Reprinted with permission from AlterNet.
When the NRA finally emerged from its conspicuous silence following the mass shooting in Las Vegas, it showed a very slight crack in its anti-gun control armor. On Thursday, it released a statement in support of banning bump stocks, a device used by the Las Vegas shooter that allows semi-automatic weapons to fire like automatic ones.
Wayne LaPierre, the NRA’s executive vice president and chief executive, issued a joint statement on regulating bump stocks with Chris W. Cox, executive director of the NRA Institute for Legislative Action, saying, “The NRA believes that devices designed to allow semiautomatic rifles to function like fully automatic rifles should be subject to additional regulations.”
What the NRA didn’t do, as the Daily Beast’s Gideon Resnick and Sam Stein point out, is suggest Congress do the banning. Instead, NRA suggested that the Bureau of Alcohol make regulatory changes to bump stocks. Resnick and Stein write, “For individuals who have gone to war with the NRA in the past, the statement read like a master-class of misdirection. An organization built to promote gun ownership and gun rights wasn’t acquiescing to political pressures so much as trying to shape them in their favor.”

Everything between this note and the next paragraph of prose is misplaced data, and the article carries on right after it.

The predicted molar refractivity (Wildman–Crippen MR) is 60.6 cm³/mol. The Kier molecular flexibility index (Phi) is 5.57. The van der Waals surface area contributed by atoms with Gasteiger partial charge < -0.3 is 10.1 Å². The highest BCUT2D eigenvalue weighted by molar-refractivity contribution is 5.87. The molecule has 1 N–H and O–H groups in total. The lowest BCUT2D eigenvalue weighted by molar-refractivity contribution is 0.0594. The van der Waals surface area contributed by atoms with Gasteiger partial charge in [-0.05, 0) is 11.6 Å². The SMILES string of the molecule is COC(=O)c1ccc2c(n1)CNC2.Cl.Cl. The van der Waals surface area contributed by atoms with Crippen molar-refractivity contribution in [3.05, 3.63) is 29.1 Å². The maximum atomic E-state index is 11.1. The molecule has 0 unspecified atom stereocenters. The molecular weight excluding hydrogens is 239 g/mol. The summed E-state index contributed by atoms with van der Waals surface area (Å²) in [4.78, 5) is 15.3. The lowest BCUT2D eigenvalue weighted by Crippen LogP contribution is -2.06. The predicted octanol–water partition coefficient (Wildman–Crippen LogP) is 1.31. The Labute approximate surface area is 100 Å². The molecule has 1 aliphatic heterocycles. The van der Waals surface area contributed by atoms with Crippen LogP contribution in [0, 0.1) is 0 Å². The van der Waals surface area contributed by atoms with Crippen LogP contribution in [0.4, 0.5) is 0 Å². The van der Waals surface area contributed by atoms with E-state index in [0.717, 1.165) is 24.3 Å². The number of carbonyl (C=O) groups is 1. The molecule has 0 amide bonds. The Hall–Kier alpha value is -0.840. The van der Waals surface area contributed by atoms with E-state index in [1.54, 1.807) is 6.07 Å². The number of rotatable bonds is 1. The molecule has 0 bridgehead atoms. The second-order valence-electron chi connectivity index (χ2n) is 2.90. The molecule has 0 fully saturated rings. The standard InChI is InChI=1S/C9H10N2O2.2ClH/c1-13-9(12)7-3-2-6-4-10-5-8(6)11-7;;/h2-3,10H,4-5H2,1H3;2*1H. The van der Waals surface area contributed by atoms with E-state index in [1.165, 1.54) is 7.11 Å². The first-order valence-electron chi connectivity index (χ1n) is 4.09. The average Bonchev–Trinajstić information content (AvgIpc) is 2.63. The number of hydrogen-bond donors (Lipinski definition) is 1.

Still, some gun control advocates were cautiously optimistic.
“It’s an encouraging first step,” Mimi Carter, a spokeswoman for the Brady Campaign, an advocacy group for gun control, told AlterNet. “We look forward to identifying a comprehensive solution.”
John Feinblatt, president of Everytown for Gun Safety, echoed the Brady Campaign, but added, “Congress should take action immediately to prohibit bump stocks and other conversion devices that end-run federal law by turning rifles into machine guns. This alone, however, will not solve our country’s gun violence problem.”
What will? Everytown for Gun Safety is encouraging gun control advocates to do the following:
- Call your senators and demand that they vote no on “concealed carry reciprocity,” the NRA’s proposed legislation that would allow states to enforce their concealed carry laws over state lines, effectively allowing Americans to carry concealed weapons in all 50 states.
- Call your congressional representatives and demand that they vote no on a proposed bill to gut gun silencer safety requirements.
If you want to go even further, you can encourage all of your representatives to revive legislation to expand background checks (which failed in the Senate following the 2013 Sandy Hook Massacre), or prevent terror suspects from obtaining firearms (which failed in 2015 following the attacks in San Bernardino), or bring back the assault weapons ban, which even Democrats voted against in 2013.
Ilana Novick is an AlterNet contributing writer and production editor.